Dual Nerve Transfer Surgery

Stanford Facial Nerve Center


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Dr. Pepper recently described the surgical technique for Dual Nerve Transfer for facial paralysis treatment.[1]  This procedure combines a hypoglossal nerve transfer with a massetric nerve transfer.  The main advantage of the masseteric nerve transfer is that it can restore smile very effectively.  The primary drawback of the masseteric nerve transfer is that it does not always provide sufficient facial tone or symmetry at rest.  In contrast, the hypoglossal nerve transfer often improves facial symmetry at rest, but movement or smile is extremely limited with a hypoglossal nerve transfer. Taking advantage of these complementary strengths and limitations, the two nerve transfers may be efficiently combined together in one surgery to provide both smile reanimation and restoration of facial tone.  An example of a patient who underwent a Dual Nerve Transfer is shown in Figure 1 and the Video. 

In a Dual Nerve Transfer surgery, as shown in Figure 2, facelift-type incisions are used to access both the masseteric nerve and the hypoglossal nerve.  The masseteric nerve is surgically connected to the buccal branch of the facial nerve.  The facial nerve is dissected free in the bone behind the ear (the mastoid bone) and then moved towards the hypoglossal nerve in the neck. The facial nerve is then connected to the side of the hypoglossal nerve.  After about 6 months, patients will be able to initiate a smile by biting down (activating the masseteric nerve). Retraining and rehabilitation are then required to practice the use of this new movement, which is called “bite to smile.”  Facial tone gradually improves over the first year after surgery through the new nerve supply from the hypoglossal nerve.  Note that facial tone takes longer to improve than smile.  This is due to the longer distance that nerve fibers from the hypoglossal nerve must travel in order resupply the facial muscles. See Figure 2.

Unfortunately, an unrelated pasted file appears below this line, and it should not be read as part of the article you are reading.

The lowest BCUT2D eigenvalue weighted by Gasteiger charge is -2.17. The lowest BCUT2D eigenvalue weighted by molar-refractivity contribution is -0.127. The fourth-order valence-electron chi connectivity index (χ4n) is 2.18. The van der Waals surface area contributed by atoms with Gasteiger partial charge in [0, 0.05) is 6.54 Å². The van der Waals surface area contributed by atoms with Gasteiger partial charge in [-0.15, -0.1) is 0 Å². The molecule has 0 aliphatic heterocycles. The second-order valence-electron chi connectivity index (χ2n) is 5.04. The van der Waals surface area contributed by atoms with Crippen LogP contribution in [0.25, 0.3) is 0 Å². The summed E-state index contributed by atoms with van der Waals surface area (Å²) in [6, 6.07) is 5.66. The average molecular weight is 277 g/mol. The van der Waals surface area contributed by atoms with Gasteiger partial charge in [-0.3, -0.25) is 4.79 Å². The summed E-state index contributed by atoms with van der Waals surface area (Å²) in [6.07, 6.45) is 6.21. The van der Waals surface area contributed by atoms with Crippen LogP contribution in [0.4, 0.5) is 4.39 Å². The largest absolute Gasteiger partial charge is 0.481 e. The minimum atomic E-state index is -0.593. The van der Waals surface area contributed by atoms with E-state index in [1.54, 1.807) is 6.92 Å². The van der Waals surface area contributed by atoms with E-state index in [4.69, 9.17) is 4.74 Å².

[1] Pepper, Jon-Paul. "Dual Nerve Transfer for Facial Reanimation." JAMA facial plastic surgery (2019).

Figure 1: before and after Dual Nerve Transfer surgery performed by Dr. Pepper

Figure 2: illustration of the surgical technique of Dual Nerve Transfer surgery

Is This Procedure for Me?

In general, patients must have facial paralysis for no more than two years prior to this procedure.  After about two years of facial paralysis, the nerve may scar shut and no longer accept a new nerve supply.  Patients must also have functioning masseteric and hypoglossal nerves.  In some cases of tumor or trauma, the masseteric nerve or the trigeminal nerve may not work normally and therefore may not be usable for nerve transfer surgery.  In addition, patients who have difficulty swallowing are typically not good candidates for hypoglossal nerve transfer surgery and therefore are also not good candidates for Dual Nerve Transfer surgery

Patients usually stay in the hospital overnight following this procedure and return home the following day.  Swelling and bruising from the procedure takes about 3 weeks to resolve.  

All patients must be committed to rehabilitation after surgery, as learning to “bite to smile” requires practice.  We are fortunate to have world-class facial rehabilitation treatment to assist with this at the Stanford Facial Nerve Center.